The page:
If a little compliance creates a false sense of security then a lot of compliance regulation creates an atmosphere of feeling secure, while in fact most businesses and Web services are in fact very insecure.
Is a free market democracy doomed to suffer from privacy breaches – by definition?
My father is a retired PhD in system science from UCLA who worked for many years in the defense industry in Israel and California. At age 89 he is sharp, curious and wired, with an iPad and more connected and easily accessible on the Net than most people are on their phone.
He sent me this item which turned out to be yet another piece of Internet spam and urban legend that has been apparently circulating the Net for over 10 years and has resurfaced just in time for the US Presidential elections:
A democracy is always temporary in nature; it simply cannot exist as a permanent form of government...The average age of the world’s greatest civilizations from the beginning of history, has been about 200 years. During those 200 years, these nations always progressed through the following sequence:
From bondage to spiritual faith;
From spiritual faith to great courage;
From courage to liberty;
From liberty to abundance;
From abundance to complacency;
From complacency to apathy;
From apathy to dependence;
From dependence back into bondage...
I told my Dad that it looks and smells like spam. A quick read shows that it is a generalization from a sample of one.
The Roman Empire lasted about 500 years. The Ottoman Empire lasted over 700 years. The British Empire lasted about 200 years from 1783 to 1997 (withdrawal from the Falklands).
The Russian Empire lasted 200 years and the Soviets lasted less than 80. The Byzantine over 1000 and so on… See http://listverse.com/2010/06/22/top-10-greatest-empires-in-history/.
Rumors of the downfall of American democracy are premature, even though the US is more of a service economy than a manufacturing economy today than it was 200 years ago.
The US has shifted over the past 40 years from manufacturing and technology innovation to technology innovation, retail, outsourcing and financial services.
An obvious observation is Apple, with most of it’s manufacturing jobs outside the US, a net worth of a not-so-small country and perhaps, the most outstanding consumer technology innovator in the world.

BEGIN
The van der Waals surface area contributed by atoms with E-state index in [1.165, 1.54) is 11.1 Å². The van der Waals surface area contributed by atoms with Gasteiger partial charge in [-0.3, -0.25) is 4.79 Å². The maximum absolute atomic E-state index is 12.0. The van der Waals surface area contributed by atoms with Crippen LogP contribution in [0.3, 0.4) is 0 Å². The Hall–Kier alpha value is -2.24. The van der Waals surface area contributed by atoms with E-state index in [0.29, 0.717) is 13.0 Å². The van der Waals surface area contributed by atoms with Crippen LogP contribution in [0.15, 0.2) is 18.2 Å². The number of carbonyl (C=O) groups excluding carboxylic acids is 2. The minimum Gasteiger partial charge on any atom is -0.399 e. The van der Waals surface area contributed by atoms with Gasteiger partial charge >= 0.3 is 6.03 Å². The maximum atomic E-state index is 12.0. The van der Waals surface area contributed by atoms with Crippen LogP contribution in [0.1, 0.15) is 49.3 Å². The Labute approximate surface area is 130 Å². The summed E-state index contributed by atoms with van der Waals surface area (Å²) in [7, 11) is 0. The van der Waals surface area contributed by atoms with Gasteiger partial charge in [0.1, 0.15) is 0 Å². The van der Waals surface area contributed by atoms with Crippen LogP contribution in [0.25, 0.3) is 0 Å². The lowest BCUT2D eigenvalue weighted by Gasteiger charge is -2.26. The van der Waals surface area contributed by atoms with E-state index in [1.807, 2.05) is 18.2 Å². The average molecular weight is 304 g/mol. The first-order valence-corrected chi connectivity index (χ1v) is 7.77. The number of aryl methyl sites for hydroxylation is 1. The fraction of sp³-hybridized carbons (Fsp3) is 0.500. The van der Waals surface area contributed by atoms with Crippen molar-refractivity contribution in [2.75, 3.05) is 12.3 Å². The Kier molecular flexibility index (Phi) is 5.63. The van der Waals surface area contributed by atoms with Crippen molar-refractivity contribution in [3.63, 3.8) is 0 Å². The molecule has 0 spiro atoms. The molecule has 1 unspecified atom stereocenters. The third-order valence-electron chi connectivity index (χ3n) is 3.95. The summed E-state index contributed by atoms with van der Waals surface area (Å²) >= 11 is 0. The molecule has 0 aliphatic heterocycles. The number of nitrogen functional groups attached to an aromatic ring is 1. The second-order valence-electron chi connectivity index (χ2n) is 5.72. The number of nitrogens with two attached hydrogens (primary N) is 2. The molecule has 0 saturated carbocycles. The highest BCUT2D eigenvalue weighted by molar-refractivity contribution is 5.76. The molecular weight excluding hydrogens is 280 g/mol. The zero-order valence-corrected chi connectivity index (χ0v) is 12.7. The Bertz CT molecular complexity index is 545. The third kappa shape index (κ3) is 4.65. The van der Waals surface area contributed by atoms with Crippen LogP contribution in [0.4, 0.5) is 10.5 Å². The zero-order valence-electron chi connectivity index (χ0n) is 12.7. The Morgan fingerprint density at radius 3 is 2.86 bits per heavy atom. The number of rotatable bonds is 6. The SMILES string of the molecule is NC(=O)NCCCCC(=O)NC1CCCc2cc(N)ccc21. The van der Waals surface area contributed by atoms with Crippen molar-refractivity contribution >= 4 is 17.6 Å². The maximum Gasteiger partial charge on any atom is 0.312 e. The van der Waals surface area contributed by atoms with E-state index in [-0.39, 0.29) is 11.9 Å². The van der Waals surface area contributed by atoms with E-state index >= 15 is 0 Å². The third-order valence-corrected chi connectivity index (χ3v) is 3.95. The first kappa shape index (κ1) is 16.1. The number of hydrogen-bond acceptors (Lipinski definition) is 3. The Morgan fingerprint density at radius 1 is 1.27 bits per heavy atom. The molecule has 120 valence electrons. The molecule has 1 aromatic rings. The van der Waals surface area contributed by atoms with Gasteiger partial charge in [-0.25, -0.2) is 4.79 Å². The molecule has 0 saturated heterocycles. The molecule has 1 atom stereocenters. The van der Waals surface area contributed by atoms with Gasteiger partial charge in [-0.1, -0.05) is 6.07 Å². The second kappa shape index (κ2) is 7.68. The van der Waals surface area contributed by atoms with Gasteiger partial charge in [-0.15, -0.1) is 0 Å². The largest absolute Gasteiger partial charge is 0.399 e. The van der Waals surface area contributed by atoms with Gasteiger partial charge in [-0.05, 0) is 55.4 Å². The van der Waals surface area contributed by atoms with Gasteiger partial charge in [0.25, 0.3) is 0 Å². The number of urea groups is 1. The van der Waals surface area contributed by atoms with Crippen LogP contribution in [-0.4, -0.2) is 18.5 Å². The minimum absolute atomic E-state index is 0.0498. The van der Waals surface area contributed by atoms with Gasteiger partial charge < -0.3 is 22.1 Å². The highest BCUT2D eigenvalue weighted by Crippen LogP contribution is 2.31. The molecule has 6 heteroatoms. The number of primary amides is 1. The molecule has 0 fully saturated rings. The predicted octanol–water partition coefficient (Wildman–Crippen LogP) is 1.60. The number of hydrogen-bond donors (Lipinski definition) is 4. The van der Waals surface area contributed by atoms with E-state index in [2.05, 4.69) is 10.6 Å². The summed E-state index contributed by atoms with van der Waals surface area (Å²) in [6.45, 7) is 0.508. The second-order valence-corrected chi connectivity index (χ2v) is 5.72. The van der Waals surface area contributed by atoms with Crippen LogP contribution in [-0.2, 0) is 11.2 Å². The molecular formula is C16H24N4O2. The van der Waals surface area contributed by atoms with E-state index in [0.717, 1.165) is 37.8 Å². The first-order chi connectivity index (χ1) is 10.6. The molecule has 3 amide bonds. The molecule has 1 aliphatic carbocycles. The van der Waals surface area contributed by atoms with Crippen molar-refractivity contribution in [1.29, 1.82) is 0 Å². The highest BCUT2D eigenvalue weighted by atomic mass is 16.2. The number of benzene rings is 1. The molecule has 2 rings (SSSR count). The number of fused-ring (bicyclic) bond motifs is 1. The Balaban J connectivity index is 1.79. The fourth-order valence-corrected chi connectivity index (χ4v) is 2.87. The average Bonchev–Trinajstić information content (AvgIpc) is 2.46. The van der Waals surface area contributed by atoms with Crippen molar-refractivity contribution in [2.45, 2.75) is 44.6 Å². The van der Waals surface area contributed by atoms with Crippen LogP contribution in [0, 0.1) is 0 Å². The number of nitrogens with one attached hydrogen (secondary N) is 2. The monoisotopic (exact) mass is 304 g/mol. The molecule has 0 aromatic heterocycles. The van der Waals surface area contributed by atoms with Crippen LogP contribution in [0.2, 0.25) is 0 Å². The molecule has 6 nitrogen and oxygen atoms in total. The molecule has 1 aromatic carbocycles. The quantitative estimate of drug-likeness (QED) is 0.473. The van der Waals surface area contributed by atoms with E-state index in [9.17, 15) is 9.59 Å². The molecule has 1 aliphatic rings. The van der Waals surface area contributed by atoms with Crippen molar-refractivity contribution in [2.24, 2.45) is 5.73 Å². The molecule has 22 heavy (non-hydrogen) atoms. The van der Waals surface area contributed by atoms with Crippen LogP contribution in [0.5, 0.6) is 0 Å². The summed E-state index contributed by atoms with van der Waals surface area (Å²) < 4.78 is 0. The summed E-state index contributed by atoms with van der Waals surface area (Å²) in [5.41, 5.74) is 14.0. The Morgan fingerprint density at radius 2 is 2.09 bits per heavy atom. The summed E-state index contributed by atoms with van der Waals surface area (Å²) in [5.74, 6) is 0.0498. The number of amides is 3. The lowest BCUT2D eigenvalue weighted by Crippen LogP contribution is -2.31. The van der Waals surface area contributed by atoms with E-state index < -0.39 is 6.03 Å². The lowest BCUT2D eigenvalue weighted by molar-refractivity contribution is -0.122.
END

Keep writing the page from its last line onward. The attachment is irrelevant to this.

Another, and more significant example is Intel, one of the world’s technology leaders with a global operation from Santa Clara to Penang to China to Haifa and Jerusalem. World class companies like Intel and Apple are a tribute to US strengths and vitality not weaknesses. In comparison, excluding Germany, Poland and a handful of other European countries, the EU is on the edge of bankruptcy.
In this period of time, has the US improved it’s information security in the face of rapidly increasing connectivity, mobile devices and apps and emerging threats such as APT (advanced persistent threats)? Apparently not.
In the sphere of privacy and information security, the US leads in data security breaches while the EU leads in data security and privacy. The EU has strong, uniform data security regulation, whereas the US has a quilt-work of hundreds of privacy and security directives where each government agency has it’s own system for data security compliance and each state has it’s own legislation (albeit generally modeled after California) for privacy compliance.
The sheer volume and fragmented state of US data security and privacy regulation is practically a guarantee that most of the regulation will not be properly enforced.
On the other hand, the unified nature of EU data security directives makes it easier to enforce since everyone is on the same page.
We would argue that a free market, American style economy results on more technology innovation and economic vitality but also creates a chaotic regulatory environment where the breach of 300 million US credit cards in less than 10 years is an accepted norm. The increase in compliance regulation by the Obama administration does not impress me as a positive step in improving security.
As my colleague, John P. Pironti, president of risk and information security consulting firm IP Architects, said in an interview:
The number-one thing that scares me isn’t the latest attack, or the smartest guy in the street, it’s security by compliance, for example with PCI DSS 2.0
Security by compliance, he said, doesn’t do a company any favors, especially because attackers can reverse-engineer the minimum security requirements dictated by a standard to look for holes in a company’s defense.
In that case, if a little compliance creates a false sense of security then a lot of compliance regulation will create an atmosphere of feeling secure, while in fact most businesses and Web services are in fact very insecure.
Cross-posted from Israeli Security